Why does being a mom of multiples make us a side show?
Did having multiples make us grow an extra nose?
For some reason, despite multiples being more common in today's world where the miracle of medicine helps so many have children when they can't on their own, moms of multiples are still looked at as though they are members of a freak circus side show. I was totally unaware that conceiving multiples suddenly made me more friendly and approachable and gave other people unspoken permission to touch my pregnant bump and after birth, my babies. I suppose I should have known, but when you are so excited about the new arrival of your babies, at first you don't care about the attention. Once you get to the point that it's hard to get around and people keep stopping you with remarks of, "Oh, you're gonna pop any day now huh?", to which you have to answer, "No, I have 9 more weeks!" and then get onslaught with questions, it gets old. Then come along with the all too familiar touch when they find out it's multiples. If you touch a woman any other time, I'm pretty sure you would be charged in some form or another with assault, sexual misconduct, or etc, but for some reason pregnancy seems to make people think that no longer applies.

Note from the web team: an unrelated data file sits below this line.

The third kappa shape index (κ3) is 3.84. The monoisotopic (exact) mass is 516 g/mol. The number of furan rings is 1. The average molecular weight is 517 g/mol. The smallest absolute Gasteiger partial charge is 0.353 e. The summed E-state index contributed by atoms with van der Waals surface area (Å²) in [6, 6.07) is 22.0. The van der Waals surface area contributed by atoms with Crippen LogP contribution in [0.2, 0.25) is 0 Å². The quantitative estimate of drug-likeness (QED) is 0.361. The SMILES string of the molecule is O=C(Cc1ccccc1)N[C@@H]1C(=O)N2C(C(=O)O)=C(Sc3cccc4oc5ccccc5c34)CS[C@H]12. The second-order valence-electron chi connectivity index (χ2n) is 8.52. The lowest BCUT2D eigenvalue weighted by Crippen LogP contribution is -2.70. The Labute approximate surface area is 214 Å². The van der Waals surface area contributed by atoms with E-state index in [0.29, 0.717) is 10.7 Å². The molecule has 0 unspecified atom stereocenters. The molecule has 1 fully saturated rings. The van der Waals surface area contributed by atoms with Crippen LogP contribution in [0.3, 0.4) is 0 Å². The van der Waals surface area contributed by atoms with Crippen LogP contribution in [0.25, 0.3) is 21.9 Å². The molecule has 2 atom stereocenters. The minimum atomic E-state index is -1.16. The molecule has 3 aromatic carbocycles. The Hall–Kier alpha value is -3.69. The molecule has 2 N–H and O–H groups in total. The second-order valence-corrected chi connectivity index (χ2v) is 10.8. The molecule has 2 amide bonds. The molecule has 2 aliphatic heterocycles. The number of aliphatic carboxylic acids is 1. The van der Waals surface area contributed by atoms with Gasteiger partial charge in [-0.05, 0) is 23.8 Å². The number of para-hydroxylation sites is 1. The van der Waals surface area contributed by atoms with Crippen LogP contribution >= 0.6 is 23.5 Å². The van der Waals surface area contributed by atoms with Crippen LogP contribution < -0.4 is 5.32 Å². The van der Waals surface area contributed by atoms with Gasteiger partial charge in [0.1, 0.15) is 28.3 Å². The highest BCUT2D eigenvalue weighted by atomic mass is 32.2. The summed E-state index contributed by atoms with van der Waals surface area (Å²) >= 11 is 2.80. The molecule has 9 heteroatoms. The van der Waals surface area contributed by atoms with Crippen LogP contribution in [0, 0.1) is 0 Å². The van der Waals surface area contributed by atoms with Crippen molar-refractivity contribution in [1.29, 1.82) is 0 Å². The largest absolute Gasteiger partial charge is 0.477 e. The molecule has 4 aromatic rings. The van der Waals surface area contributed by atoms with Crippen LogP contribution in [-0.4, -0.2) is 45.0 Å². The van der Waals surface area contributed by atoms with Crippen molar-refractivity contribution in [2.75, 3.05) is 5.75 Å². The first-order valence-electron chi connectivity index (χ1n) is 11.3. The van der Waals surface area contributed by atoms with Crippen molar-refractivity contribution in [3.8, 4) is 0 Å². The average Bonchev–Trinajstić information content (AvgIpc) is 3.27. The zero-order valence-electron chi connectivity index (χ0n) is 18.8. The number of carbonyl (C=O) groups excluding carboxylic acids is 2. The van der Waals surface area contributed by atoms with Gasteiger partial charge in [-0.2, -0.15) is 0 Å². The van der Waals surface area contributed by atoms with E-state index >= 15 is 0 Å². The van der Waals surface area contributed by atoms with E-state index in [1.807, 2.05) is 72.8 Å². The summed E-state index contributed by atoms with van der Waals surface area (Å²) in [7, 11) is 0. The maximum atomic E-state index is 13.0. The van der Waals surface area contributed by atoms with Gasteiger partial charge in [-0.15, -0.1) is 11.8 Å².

Common questions that seem to be received from other people include:
"Did you try for twins/triplets/etc?" Umm... well, we should all know that it's a possibility at anytime, and yes, more so with IVF or other fertility help, but pretty sure no one assumes it's going to happen and there is no one thing that assures it will happen. Even in double/triple embryo transfers with IVF, one or more may not implant, meaning still only one baby, and if more than one does implant the risk of one vanishing in the first trimester is huge.
"Why would you do that?" Again, it's not like it was on purpose (mine are spontaneous, but again with the fertility help, while knowing it's a possibility, it's not a for sure thing). Most IVF information sites lists the risk of multiples as between 20 and 40%, so while higher than average, it's still not 100% or even over 50%! Not to mention most women who have had issue to the point of IVF want a healthy baby, and know that risks are higher in multiple pregnancies so that means double or more of the worry, risk, scare, and chance of something going wrong, so no, it's not "on purpose".
"Does that mean you will have to stay pregnant for 18 months?" Well.... I just can't even go there with this one. "Go back and read your biology book", is about the only retort to that one.